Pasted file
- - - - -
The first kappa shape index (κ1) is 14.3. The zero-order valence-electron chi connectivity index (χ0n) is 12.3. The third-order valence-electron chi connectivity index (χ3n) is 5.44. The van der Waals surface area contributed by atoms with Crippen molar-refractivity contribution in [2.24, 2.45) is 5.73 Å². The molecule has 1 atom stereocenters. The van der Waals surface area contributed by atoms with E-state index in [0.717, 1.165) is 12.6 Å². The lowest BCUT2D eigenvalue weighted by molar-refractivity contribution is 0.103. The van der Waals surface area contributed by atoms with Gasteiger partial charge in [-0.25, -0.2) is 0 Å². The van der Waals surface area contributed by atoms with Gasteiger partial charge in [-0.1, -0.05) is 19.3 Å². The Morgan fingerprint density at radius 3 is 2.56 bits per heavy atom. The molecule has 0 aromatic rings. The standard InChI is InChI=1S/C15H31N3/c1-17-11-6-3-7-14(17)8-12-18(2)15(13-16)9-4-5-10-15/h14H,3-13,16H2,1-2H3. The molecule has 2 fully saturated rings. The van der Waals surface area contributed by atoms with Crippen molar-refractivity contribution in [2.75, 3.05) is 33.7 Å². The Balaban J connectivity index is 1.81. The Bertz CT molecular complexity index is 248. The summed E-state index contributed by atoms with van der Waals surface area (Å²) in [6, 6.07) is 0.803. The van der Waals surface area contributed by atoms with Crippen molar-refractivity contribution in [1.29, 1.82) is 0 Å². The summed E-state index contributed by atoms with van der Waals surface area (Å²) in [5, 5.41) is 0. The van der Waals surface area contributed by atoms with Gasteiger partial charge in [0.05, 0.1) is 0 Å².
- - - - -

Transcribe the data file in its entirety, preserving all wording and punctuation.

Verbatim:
The first kappa shape index (κ1) is 14.3. The zero-order valence-electron chi connectivity index (χ0n) is 12.3. The third-order valence-electron chi connectivity index (χ3n) is 5.44. The van der Waals surface area contributed by atoms with Crippen molar-refractivity contribution in [2.24, 2.45) is 5.73 Å². The molecule has 1 atom stereocenters. The van der Waals surface area contributed by atoms with E-state index in [0.717, 1.165) is 12.6 Å². The lowest BCUT2D eigenvalue weighted by molar-refractivity contribution is 0.103. The van der Waals surface area contributed by atoms with Gasteiger partial charge in [-0.25, -0.2) is 0 Å². The van der Waals surface area contributed by atoms with Gasteiger partial charge in [-0.1, -0.05) is 19.3 Å². The Morgan fingerprint density at radius 3 is 2.56 bits per heavy atom. The molecule has 0 aromatic rings. The standard InChI is InChI=1S/C15H31N3/c1-17-11-6-3-7-14(17)8-12-18(2)15(13-16)9-4-5-10-15/h14H,3-13,16H2,1-2H3. The molecule has 2 fully saturated rings. The van der Waals surface area contributed by atoms with Crippen molar-refractivity contribution in [2.75, 3.05) is 33.7 Å². The Balaban J connectivity index is 1.81. The Bertz CT molecular complexity index is 248. The summed E-state index contributed by atoms with van der Waals surface area (Å²) in [6, 6.07) is 0.803. The van der Waals surface area contributed by atoms with Crippen molar-refractivity contribution in [1.29, 1.82) is 0 Å². The summed E-state index contributed by atoms with van der Waals surface area (Å²) in [5, 5.41) is 0. The van der Waals surface area contributed by atoms with Gasteiger partial charge in [0.05, 0.1) is 0 Å².